Singh urges Ottawa to cancel $15B Saudi arms deal
Federal NDP Leader Jagmeet Singh speaks to CTV News from Kapuskasing, Ont. on Oct. 20, 2018. (CTV News)
Published Saturday, October 20, 2018 10:00PM EDT
Last Updated Saturday, October 20, 2018 11:25PM EDT
Federal NDP Leader Jagmeet Singh is urging Ottawa to cancel a $15-billion arms deal with Saudi Arabia.
“We’ve got a regime which has got a serious record of horrible human rights violations against its own people,” Singh told CTV News from Kapuskasing, Ont. on Saturday.
“And now,” he added, “its implication and involvement in the death of a journalist makes it very clear at this point that we can no longer continue to sell arms to Saudi Arabia. There’s no way that under the current context we should be selling weapons that might be used to further oppress its citizens.”
On Oct. 19, Saudi officials announced that Saudi journalist Jamal Khashoggi -- a Washington Post contributor and vocal critic of his country -- had died in its Istanbul consulate. The admission, which followed numerous denials, came more than two weeks after Khashoggi’s disappearance on Oct. 2.
Foreign Affairs Minister Chrystia Freeland issued a statement Saturday night saying that Saudi Arabia’s “explanations” of Khashoggi’s death “lack consistency and credibility.”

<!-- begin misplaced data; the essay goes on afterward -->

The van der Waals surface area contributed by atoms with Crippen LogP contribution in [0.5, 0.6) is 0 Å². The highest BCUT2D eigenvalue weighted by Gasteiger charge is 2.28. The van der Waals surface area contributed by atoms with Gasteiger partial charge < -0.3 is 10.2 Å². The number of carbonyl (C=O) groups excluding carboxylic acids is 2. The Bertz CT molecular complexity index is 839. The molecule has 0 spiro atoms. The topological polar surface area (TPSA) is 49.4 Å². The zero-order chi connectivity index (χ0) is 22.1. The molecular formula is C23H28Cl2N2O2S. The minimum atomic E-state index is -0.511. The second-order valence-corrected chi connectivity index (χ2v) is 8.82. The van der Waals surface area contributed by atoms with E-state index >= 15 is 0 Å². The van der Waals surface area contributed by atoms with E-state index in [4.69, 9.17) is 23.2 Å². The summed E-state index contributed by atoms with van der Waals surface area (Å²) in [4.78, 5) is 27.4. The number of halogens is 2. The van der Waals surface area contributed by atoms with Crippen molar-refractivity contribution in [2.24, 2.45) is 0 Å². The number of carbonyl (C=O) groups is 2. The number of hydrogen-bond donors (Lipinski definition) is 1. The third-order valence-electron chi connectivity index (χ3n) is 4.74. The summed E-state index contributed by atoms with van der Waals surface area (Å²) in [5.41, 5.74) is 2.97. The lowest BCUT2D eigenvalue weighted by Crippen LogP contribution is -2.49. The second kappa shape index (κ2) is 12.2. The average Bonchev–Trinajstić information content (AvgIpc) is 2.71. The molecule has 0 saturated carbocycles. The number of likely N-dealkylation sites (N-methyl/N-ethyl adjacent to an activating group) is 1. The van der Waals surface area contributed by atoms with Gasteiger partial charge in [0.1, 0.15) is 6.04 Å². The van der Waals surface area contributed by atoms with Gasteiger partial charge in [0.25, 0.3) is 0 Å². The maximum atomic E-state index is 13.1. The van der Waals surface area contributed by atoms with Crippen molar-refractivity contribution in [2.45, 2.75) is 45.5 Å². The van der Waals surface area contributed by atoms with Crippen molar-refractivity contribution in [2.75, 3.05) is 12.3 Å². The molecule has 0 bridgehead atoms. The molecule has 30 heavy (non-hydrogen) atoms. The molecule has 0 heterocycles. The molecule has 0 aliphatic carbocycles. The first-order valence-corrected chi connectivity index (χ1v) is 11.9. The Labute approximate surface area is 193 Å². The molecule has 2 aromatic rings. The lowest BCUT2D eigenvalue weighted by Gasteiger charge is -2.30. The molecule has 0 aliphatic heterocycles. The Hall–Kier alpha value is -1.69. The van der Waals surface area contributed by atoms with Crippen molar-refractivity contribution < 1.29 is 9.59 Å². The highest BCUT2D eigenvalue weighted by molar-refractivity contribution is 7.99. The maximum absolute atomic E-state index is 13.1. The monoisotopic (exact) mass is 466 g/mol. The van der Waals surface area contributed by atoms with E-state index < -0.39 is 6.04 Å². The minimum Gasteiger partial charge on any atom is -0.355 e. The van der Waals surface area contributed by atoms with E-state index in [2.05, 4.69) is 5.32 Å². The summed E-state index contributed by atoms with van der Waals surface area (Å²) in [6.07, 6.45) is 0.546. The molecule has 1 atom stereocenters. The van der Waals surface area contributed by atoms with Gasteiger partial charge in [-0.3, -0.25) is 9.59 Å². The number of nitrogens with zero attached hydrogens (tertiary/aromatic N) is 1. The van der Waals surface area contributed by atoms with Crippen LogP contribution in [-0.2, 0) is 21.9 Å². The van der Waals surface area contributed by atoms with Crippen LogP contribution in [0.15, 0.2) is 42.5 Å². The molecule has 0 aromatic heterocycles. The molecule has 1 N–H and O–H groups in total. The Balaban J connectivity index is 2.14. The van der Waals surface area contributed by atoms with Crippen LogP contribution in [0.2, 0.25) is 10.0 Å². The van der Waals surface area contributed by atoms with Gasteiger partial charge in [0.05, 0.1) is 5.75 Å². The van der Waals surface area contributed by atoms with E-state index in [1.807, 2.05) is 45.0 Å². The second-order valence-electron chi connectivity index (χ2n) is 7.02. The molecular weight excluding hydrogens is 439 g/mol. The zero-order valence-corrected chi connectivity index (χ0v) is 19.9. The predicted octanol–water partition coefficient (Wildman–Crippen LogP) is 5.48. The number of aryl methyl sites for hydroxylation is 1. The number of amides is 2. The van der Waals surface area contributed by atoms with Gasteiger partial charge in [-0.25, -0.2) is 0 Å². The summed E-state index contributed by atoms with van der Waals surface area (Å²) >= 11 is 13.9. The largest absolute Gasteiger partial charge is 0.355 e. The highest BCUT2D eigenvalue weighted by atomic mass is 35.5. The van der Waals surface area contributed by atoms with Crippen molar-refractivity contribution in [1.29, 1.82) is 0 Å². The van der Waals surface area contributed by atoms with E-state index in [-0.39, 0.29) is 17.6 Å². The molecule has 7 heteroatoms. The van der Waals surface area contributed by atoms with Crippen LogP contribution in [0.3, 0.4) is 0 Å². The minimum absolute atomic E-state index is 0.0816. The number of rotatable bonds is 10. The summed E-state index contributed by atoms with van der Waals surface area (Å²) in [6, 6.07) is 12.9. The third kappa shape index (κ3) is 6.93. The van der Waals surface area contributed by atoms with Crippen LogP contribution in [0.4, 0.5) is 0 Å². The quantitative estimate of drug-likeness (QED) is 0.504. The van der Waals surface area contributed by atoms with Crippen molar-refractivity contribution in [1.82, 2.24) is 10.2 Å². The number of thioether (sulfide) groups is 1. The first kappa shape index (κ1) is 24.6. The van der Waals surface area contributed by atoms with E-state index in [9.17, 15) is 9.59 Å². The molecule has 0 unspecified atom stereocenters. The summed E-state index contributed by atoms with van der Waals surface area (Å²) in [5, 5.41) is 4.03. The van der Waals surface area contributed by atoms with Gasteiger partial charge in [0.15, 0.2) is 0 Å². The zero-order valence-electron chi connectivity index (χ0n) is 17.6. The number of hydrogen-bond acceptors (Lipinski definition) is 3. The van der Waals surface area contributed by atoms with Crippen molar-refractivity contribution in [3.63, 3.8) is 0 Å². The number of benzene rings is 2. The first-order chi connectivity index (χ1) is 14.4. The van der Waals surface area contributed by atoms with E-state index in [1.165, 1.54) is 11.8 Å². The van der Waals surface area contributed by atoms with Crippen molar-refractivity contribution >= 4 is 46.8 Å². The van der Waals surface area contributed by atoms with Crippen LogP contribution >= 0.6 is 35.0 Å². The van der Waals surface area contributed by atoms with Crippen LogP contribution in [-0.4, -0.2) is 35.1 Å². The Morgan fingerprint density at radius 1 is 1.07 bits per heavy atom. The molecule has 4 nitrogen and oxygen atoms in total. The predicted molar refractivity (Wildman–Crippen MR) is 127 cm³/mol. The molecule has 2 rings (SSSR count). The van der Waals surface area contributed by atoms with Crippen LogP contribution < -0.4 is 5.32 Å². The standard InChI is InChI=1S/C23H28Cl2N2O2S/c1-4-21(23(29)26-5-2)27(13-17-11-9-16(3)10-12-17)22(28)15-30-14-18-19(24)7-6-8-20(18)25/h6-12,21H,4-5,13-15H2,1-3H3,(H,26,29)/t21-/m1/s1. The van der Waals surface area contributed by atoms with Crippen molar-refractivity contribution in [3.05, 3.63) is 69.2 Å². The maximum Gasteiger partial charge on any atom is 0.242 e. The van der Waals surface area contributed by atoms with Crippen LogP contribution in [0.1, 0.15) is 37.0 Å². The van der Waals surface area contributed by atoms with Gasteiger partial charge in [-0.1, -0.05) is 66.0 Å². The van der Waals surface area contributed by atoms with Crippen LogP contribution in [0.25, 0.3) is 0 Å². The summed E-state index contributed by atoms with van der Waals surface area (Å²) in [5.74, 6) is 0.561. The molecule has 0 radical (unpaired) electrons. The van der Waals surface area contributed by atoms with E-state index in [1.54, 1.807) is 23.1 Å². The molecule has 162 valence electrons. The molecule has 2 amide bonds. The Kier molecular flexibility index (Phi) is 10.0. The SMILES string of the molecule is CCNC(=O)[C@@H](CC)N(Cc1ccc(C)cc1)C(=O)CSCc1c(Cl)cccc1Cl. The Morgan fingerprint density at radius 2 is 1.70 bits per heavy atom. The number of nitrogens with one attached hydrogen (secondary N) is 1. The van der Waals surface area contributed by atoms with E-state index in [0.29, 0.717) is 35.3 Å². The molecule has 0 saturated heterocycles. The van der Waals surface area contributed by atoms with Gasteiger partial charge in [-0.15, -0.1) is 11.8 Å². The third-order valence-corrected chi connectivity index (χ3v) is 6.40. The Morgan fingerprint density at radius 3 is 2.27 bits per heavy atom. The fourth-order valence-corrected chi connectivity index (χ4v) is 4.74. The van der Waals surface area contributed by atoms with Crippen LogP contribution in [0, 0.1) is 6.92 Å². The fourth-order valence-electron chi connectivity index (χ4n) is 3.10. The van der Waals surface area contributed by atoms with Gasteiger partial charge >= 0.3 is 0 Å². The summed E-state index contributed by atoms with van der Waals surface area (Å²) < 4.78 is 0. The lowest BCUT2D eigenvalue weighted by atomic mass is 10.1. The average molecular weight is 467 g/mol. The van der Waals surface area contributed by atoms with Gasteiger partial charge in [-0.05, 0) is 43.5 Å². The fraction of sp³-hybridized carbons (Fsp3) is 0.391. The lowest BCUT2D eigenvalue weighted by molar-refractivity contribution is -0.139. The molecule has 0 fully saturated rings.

Freeland has called for a thorough investigation into Khashoggi’s death in collaboration with officials in Turkey.
Under a deal penned in 2014, an Ontario-based company is producing light-armoured military vehicles for Saudi Arabia. The 15-year contract is valued at approximately $15 billion.
“We know that as a country we have a moral… responsibility to make sure that arms that we sell don’t get used to further human rights violations,” Singh added, citing Saudi Arabia’s treatment of women and dissidents, as well as its vicious war in neighbouring Yemen.
“There was already enough evidence to have made us stop the arms deal before.”
Prime Minister Justin Trudeau responded to Khashoggi’s disappearance last week, saying that the federal government has been “extremely active” both in private and in public in speaking up for human rights in Saudi Arabia.
"We will always endeavour to do it in a constructive way, but we will be ensuring that people know that Canada is unequivocal in standing up for human rights -- everywhere, all the time," Trudeau told a news conference in Armenia.
In an interview with CTV’s Question Period, former Conservative foreign affairs minister Peter MacKay said the world is keeping a close eye on Saudi Arabia – and taking their financial dealings into account.
“We’re seeing a lot of countries taking now a much more dim view of their business relationship with Saudi Arabia,” MacKay said.
The future of the $15-billion arms deal seemed uncertain earlier this year after Saudi Arabia responded aggressively to a Global Affairs tweet that expressed concerns about arrests of activists in the kingdom.
Saudi Arabia retaliated by freezing all new trade agreements with Canada, cancelling flights to and from Toronto and pulling students from Canadian medical schools.
With a report from CTV Ottawa’s Annie Bergeron-Oliver and The Canadian Press